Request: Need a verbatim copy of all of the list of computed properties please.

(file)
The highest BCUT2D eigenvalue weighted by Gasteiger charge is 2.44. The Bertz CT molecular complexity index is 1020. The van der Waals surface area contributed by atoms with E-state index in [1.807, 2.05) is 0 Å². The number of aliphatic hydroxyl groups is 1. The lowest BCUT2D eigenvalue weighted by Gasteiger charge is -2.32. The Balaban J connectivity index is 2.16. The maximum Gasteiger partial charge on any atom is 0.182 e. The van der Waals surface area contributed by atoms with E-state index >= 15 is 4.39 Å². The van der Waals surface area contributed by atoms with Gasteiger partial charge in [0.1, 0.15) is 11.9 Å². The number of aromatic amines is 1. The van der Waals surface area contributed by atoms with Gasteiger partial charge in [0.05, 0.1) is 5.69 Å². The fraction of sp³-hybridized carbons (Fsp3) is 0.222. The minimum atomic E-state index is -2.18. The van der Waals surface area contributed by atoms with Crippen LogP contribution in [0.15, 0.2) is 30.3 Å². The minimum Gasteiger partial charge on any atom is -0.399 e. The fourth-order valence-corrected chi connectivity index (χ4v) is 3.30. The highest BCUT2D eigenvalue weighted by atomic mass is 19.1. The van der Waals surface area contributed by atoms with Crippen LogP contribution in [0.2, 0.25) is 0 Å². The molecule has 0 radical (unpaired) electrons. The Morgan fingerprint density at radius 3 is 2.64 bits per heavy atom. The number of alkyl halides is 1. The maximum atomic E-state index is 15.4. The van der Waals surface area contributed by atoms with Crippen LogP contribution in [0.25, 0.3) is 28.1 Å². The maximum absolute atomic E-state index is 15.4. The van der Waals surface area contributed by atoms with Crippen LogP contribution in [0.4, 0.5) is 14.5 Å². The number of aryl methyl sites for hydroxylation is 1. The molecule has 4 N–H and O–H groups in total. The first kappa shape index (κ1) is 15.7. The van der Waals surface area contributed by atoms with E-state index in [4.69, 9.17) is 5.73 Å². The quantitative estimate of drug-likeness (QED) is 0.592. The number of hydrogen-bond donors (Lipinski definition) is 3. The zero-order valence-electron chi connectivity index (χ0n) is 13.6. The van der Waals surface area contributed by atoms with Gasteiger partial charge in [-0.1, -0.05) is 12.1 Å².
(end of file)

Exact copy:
The highest BCUT2D eigenvalue weighted by Gasteiger charge is 2.44. The Bertz CT molecular complexity index is 1020. The van der Waals surface area contributed by atoms with E-state index in [1.807, 2.05) is 0 Å². The number of aliphatic hydroxyl groups is 1. The lowest BCUT2D eigenvalue weighted by Gasteiger charge is -2.32. The Balaban J connectivity index is 2.16. The maximum Gasteiger partial charge on any atom is 0.182 e. The van der Waals surface area contributed by atoms with E-state index >= 15 is 4.39 Å². The van der Waals surface area contributed by atoms with Gasteiger partial charge in [0.1, 0.15) is 11.9 Å². The number of aromatic amines is 1. The van der Waals surface area contributed by atoms with Gasteiger partial charge in [0.05, 0.1) is 5.69 Å². The fraction of sp³-hybridized carbons (Fsp3) is 0.222. The minimum atomic E-state index is -2.18. The van der Waals surface area contributed by atoms with Crippen LogP contribution in [0.15, 0.2) is 30.3 Å². The minimum Gasteiger partial charge on any atom is -0.399 e. The fourth-order valence-corrected chi connectivity index (χ4v) is 3.30. The highest BCUT2D eigenvalue weighted by atomic mass is 19.1. The van der Waals surface area contributed by atoms with Crippen LogP contribution in [0.2, 0.25) is 0 Å². The molecule has 0 radical (unpaired) electrons. The Morgan fingerprint density at radius 3 is 2.64 bits per heavy atom. The number of alkyl halides is 1. The maximum atomic E-state index is 15.4. The van der Waals surface area contributed by atoms with Crippen LogP contribution in [0.25, 0.3) is 28.1 Å². The maximum absolute atomic E-state index is 15.4. The van der Waals surface area contributed by atoms with Crippen LogP contribution in [0.4, 0.5) is 14.5 Å². The number of aryl methyl sites for hydroxylation is 1. The molecule has 4 N–H and O–H groups in total. The first kappa shape index (κ1) is 15.7. The van der Waals surface area contributed by atoms with E-state index in [4.69, 9.17) is 5.73 Å². The quantitative estimate of drug-likeness (QED) is 0.592. The number of hydrogen-bond donors (Lipinski definition) is 3. The zero-order valence-electron chi connectivity index (χ0n) is 13.6. The van der Waals surface area contributed by atoms with Gasteiger partial charge in [-0.1, -0.05) is 12.1 Å².